Tuesday, March 19, 2013

Wednesday, March 20. 2013

Today's schedule is B-AG-A-D-C

B Block Social Studies 11 - Today we'll finish part three of the assassination of Franz Ferdinand on BBC's "Days That Shook the World". After, we'll go through the initial stages of conflict from Gavrillo Princip's assassination of the Austro-Hungarian Archduke Franz Ferdinand and his wife through the ultimatums and mobilizations that brought the wider European continent into conflict by September 1914. I'll have you take a few notes down about the Canadian Expeditionary Force and then you'll need to work on questions 1 & 2 from page 24 as well as question 2 from page 47 along with questions 2, 3, and 4 from page 28 of the Counterpoints textbook. Lastly, if there's time, we'll talk about the technology of warfare in 1914 - 1915 and how the mechanization of war enabled a horrific toll to be exacted upon soldiers and the landscape.

A Block Law 9/10 - We're going to look at the types of criminal offenses (summary conviction, indictable, hybrid) and the elements of a crime (with special attention focused on the Mens Rea - intent, knowledge, and recklessness). Today we will go over the different types of Mens Rea (Intent/Knowledge/Recklessness) and as a class we'll go over R. v. Mac (1995) and R. v. Harricharan (1995). You will then be responsible for working on the case questions from R. v. Thornton (1990) q 1-4 p.70 ( Main Question: Did Thornton have a legal duty arising out of the common-law to inform the Red Cross of his HIV status?) and R. v. Sansregret (1985) q 1-6 p.72 (Main Question: Is willful blindness relevant to a mistake of fact in consent in a sexual assault charge?)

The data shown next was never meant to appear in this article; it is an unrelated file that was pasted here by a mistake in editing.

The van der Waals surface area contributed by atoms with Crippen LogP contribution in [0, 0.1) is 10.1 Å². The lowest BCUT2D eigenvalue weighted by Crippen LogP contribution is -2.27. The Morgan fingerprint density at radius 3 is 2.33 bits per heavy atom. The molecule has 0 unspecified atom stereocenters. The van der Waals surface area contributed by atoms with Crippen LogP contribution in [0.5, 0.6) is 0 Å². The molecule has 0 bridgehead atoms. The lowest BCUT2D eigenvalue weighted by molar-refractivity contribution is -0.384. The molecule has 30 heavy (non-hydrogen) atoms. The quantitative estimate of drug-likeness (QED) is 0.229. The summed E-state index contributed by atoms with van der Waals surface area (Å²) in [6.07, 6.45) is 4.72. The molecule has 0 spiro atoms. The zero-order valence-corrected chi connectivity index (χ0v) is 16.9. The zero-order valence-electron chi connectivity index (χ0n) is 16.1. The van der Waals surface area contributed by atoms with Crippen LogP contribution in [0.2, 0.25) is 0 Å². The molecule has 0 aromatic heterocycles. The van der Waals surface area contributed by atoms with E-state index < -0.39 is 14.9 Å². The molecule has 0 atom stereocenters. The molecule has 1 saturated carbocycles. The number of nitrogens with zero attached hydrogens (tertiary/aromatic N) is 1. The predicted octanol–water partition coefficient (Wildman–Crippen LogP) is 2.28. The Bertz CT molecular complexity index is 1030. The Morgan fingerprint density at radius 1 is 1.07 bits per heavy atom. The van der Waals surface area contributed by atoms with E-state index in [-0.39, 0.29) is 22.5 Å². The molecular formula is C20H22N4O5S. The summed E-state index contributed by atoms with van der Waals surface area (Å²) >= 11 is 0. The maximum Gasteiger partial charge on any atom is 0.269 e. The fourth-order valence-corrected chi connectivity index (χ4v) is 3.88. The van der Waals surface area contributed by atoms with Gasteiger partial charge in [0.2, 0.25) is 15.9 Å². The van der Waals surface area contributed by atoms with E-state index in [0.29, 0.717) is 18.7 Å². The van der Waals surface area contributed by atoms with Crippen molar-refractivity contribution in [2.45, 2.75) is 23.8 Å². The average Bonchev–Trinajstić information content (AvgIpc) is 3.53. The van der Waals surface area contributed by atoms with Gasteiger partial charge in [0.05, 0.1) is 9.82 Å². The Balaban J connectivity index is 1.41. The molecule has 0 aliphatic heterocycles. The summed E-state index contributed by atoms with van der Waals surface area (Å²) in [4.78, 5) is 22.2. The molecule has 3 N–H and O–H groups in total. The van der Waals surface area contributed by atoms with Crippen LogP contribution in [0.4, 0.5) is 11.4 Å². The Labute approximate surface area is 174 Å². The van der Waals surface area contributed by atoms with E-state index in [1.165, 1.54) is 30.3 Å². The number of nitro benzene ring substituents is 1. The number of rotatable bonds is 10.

C Block Social Studies 10 - Today we are going to wrap up our work on the 1837-8 Rebellions in Canada by focusing on the report prepared by Lord Durham along with the Act of Union (1841) and responsible government in 1848. We'll look at the arrival of Lord Elgin (1847) and discover why the Rebellion Losses Bill was so controversial yet so important. We'll look at the Corn Laws passed by Britain in 1846 and see the impact that made on the Canadian economy. We'll take a few notes down and work on three questions (questions 1, 3, and 4 from page 104). After it's time to prepare for your unit final tomorrow.

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